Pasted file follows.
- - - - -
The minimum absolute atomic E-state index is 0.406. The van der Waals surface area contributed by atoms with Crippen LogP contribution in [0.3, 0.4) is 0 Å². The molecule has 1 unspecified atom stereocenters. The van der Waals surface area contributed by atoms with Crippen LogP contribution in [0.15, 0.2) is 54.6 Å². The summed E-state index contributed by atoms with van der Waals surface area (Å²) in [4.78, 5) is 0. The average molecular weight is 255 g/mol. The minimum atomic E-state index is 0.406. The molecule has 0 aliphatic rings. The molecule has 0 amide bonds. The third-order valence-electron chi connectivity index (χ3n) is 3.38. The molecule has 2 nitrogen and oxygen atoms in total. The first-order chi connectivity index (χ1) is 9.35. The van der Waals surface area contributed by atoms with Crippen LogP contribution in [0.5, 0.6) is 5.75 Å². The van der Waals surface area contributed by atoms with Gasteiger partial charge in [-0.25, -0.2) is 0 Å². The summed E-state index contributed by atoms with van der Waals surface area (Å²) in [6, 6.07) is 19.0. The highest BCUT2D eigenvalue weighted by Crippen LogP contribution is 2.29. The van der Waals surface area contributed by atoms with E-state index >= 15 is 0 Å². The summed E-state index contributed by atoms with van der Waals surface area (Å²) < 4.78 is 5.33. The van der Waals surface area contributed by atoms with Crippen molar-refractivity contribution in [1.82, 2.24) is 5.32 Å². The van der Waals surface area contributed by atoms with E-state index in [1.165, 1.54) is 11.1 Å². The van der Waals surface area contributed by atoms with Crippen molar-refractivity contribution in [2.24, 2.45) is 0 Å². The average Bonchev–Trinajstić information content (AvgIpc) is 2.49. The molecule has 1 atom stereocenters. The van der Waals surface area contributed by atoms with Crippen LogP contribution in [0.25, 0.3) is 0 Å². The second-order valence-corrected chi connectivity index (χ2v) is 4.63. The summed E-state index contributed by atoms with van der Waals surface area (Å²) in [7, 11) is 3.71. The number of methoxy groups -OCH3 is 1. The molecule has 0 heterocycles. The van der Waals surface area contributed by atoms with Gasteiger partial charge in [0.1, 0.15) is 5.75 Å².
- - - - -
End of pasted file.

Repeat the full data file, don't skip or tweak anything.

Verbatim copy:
The minimum absolute atomic E-state index is 0.406. The van der Waals surface area contributed by atoms with Crippen LogP contribution in [0.3, 0.4) is 0 Å². The molecule has 1 unspecified atom stereocenters. The van der Waals surface area contributed by atoms with Crippen LogP contribution in [0.15, 0.2) is 54.6 Å². The summed E-state index contributed by atoms with van der Waals surface area (Å²) in [4.78, 5) is 0. The average molecular weight is 255 g/mol. The minimum atomic E-state index is 0.406. The molecule has 0 aliphatic rings. The molecule has 0 amide bonds. The third-order valence-electron chi connectivity index (χ3n) is 3.38. The molecule has 2 nitrogen and oxygen atoms in total. The first-order chi connectivity index (χ1) is 9.35. The van der Waals surface area contributed by atoms with Crippen LogP contribution in [0.5, 0.6) is 5.75 Å². The van der Waals surface area contributed by atoms with Gasteiger partial charge in [-0.25, -0.2) is 0 Å². The summed E-state index contributed by atoms with van der Waals surface area (Å²) in [6, 6.07) is 19.0. The highest BCUT2D eigenvalue weighted by Crippen LogP contribution is 2.29. The van der Waals surface area contributed by atoms with E-state index >= 15 is 0 Å². The summed E-state index contributed by atoms with van der Waals surface area (Å²) < 4.78 is 5.33. The van der Waals surface area contributed by atoms with Crippen molar-refractivity contribution in [1.82, 2.24) is 5.32 Å². The van der Waals surface area contributed by atoms with E-state index in [1.165, 1.54) is 11.1 Å². The van der Waals surface area contributed by atoms with Crippen molar-refractivity contribution in [2.24, 2.45) is 0 Å². The average Bonchev–Trinajstić information content (AvgIpc) is 2.49. The molecule has 1 atom stereocenters. The van der Waals surface area contributed by atoms with Crippen LogP contribution in [0.25, 0.3) is 0 Å². The second-order valence-corrected chi connectivity index (χ2v) is 4.63. The summed E-state index contributed by atoms with van der Waals surface area (Å²) in [7, 11) is 3.71. The number of methoxy groups -OCH3 is 1. The molecule has 0 heterocycles. The van der Waals surface area contributed by atoms with Gasteiger partial charge in [0.1, 0.15) is 5.75 Å².